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One Simple Formula to Go to Sleep Quickly and Wake Up Energized Every Morning

Getting enough sleep is something that's always been a challenge for me – and indeed, many others. If you're like me, you've probably spent plenty of time on the Internet or in one of the app stores searching for a program or calculator that will do all the planning required to get the sleep your body needs. But luckily, I'm about to end your search. Craig Ballantyne, a fitness coach and health blogger, has created a really helpful formula he calls "10-3-2-1-0" that he believes will help you wake up full of energy instead of groggy and furious at your alarm clock. So what exactly is "10-3-2-1-0?" The numbers represent key moments Ballantyne believes we need to focus on in the quest to get better sleep. They are as follows:
  • 10 hours before bed, stop consuming caffeine
  • 3 hours before bed, stop eating food and drinking alcohol
  • 2 hours before bed, stop working
  • 1 hour before bed, stop using anything with a screen
  • 0 is how many times you'll need to hit the snooze button in the morning
Sounds pretty interesting, right? But does it work? Let's take a look at the science behind Ballantyne's formula.

10 Hours

coffee-beans-265284_960_720 According to Caffeine Informer, the half-life for caffeine is anywhere between 4 to 6 hours. At this point, you'll stop feeling the effects of the caffeine – but it will still be present in your body. 10 hours, the length of time Ballantyne recommends, is more or less the point when caffeine will no longer be present in your body, making it easier to fall asleep.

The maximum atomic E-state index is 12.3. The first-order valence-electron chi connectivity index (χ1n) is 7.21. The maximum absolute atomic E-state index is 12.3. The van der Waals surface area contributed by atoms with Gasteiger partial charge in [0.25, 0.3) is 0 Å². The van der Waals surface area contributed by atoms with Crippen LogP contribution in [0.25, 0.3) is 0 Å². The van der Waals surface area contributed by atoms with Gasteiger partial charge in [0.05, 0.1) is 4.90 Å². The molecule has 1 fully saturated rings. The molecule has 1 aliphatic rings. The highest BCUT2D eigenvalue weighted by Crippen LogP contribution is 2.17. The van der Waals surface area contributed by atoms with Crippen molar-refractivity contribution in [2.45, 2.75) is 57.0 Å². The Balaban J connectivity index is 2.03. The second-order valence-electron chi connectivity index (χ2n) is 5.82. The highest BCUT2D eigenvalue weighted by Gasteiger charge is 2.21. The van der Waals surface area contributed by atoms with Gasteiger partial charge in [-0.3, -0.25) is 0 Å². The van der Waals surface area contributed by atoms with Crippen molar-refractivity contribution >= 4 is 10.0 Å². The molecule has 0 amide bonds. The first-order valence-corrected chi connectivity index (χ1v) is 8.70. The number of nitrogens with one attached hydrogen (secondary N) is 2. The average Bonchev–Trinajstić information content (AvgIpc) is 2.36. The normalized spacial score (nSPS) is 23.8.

3 Hours

Interesting_alcoholic_beverages Many a dietitian, including Leslie Beck, recommends eating no later than two to three hours before bed. If you must eat any later than that, you're best off eating a small snack like fruit, as this will digest quickly. As far as alcohol goes, while it is a depressant that may seemlike it causes you to fall asleep faster, it can actually make for a turbulent, nightmare-prone sleep.

2 Hours

apple-699299_960_720 Many sleep experts and psychologists have spoken on the importance of letting your brain power down before you get to sleep. The goal, as sleep specialist Dr. Silberman writes for Psych Central, is to allow enough separation from your thoughts when you hit the sack. Ballantyne's recommendation of stopping work about 2 hours before you plan to sleep makes sense in this light.

1 Hour

4/365: Screen Reading Before Bed Still Bad for Sleep, and We All This should come as no surprise if you've been paying attention to the news at all lately. Using a device with a screen before bed is very bad.Many studies have shown that exposure to the light emitted by cell phones prevents the brain from releasing melatonin. This stops the body from realizing it's nighttime. This has led experts to recommend shutting off screens at least one hour before bed.

What do you think of Craig Ballantyne's formula for a happier sleep? Does it work for you?

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